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Keeping Current with Worker Injury and Illness Reporting

While a new report from the U.S. Bureau of Labor Statistics revealed a decrease in injuries and illnesses, oil and gas companies continue to face the challenge of maintaining employee health and safety while increasing production. 

Occupational injuries and illnesses dropped to an incident rate of 3.3 cases per 100 equivalent full-time workers, according to the BLS. This sustains a downward trend in workplace incidents driven by decreases in the manufacturing, retail trade and utilities industries. 

"Strong recordkeeping regarding incidents in the workplace could help firms recognize areas of improvement that could help save lives in the future."

While OSHA noted a drop in these sectors, the report said all other private industry sectors did not see significant changes.

As oil and gas companies work to minimize the number of injuries and illnesses among employees, companies should make sure to keep up with reporting requirements established by the U.S. Occupational Safety and Health Administration. Strong recordkeeping regarding incidents in the workplace could help firms recognize areas of improvement that could help save lives in the future.

New OSHA recordkeeping rules
In November 2013, OSHA proposed a new recordkeeping rule designed to increase access to workplace injury and illness data and reduce the number of incidents. OSHA officials said the proposal is designed to change how companies report incident records to OSHA, rather than add on new recordkeeping requirements.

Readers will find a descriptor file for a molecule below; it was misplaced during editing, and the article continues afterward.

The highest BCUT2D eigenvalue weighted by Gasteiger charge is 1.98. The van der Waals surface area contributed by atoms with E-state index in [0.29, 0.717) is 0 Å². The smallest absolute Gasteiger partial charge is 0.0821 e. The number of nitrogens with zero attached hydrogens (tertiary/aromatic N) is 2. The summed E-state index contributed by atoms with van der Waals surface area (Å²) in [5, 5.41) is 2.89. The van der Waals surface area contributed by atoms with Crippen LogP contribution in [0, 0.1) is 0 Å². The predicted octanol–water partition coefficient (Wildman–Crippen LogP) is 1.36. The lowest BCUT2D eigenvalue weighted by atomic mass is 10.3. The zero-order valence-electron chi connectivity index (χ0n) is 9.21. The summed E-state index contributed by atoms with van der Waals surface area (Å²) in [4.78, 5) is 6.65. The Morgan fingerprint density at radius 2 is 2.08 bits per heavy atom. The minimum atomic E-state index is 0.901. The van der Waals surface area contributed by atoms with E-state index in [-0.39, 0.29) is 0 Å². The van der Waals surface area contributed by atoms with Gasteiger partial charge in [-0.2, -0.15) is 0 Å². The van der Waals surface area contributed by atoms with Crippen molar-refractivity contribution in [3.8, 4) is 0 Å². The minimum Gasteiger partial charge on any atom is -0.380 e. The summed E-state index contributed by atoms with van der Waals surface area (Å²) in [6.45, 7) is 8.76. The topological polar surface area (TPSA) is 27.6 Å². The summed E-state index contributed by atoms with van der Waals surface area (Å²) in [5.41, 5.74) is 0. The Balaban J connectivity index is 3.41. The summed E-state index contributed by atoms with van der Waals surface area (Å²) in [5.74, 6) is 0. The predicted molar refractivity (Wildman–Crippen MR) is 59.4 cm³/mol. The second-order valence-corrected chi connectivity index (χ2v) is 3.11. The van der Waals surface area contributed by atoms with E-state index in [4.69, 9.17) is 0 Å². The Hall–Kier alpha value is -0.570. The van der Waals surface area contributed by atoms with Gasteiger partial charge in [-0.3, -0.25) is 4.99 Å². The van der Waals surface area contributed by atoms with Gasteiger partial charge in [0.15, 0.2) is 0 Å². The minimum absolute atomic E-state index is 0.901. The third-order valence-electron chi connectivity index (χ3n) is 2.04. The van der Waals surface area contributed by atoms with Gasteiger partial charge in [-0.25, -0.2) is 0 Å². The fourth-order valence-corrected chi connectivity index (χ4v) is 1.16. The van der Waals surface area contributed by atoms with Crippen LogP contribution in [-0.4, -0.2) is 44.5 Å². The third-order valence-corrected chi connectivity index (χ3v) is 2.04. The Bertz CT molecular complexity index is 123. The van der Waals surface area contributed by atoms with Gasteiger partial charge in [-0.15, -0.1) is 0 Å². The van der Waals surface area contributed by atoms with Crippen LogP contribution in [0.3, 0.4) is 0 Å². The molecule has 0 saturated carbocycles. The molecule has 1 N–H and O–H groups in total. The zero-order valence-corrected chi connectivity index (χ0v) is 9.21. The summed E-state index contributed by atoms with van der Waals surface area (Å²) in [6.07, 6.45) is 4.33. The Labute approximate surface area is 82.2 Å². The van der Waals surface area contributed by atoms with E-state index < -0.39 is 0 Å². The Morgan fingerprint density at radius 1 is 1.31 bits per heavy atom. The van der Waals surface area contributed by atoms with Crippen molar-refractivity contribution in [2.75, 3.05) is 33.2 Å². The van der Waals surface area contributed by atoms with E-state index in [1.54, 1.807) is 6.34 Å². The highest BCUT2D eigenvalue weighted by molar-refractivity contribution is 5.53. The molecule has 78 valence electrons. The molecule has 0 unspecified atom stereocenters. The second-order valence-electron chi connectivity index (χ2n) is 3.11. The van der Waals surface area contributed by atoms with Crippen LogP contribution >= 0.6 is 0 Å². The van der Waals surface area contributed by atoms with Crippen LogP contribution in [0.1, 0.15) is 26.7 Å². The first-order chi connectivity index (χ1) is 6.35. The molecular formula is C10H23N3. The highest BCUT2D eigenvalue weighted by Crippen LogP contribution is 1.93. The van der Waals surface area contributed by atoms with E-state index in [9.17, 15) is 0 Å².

In a September update by OSHA, the agency also supported a provision that would require employers to contact OSHA if there is a workplace fatality or an employee is hospitalized for a work-related hospitalization, amputation or eye loss. 

"Hospitalizations and amputations are sentinel events, indicating that serious hazards are likely to be present at a workplace and that an intervention is warranted to protect the other workers at the establishment," said David Michaels, assistant secretary of labor for OSHA.

With these stricter regulations, oil and gas employers should consider how to improve their capacity to report and keep records of worker injuries and illnesses.

Here are ways to help with compliance with these proposed recordkeeping rules:

  • Equip workers with industrial communications equipment. Since workers are often spread throughout the field and off it, equipment for communications is integral to ensure incidents are reported quickly in case employees need medical attention.
  • Utilize software for recordkeeping. While some employers are choosing to report workplace accidents on paper, the new electronic reporting rules may necessitate software for easier recordkeeping. These solutions makes data easier to transfer and submit to OSHA and make sure it is accessible to both managers and staff. 

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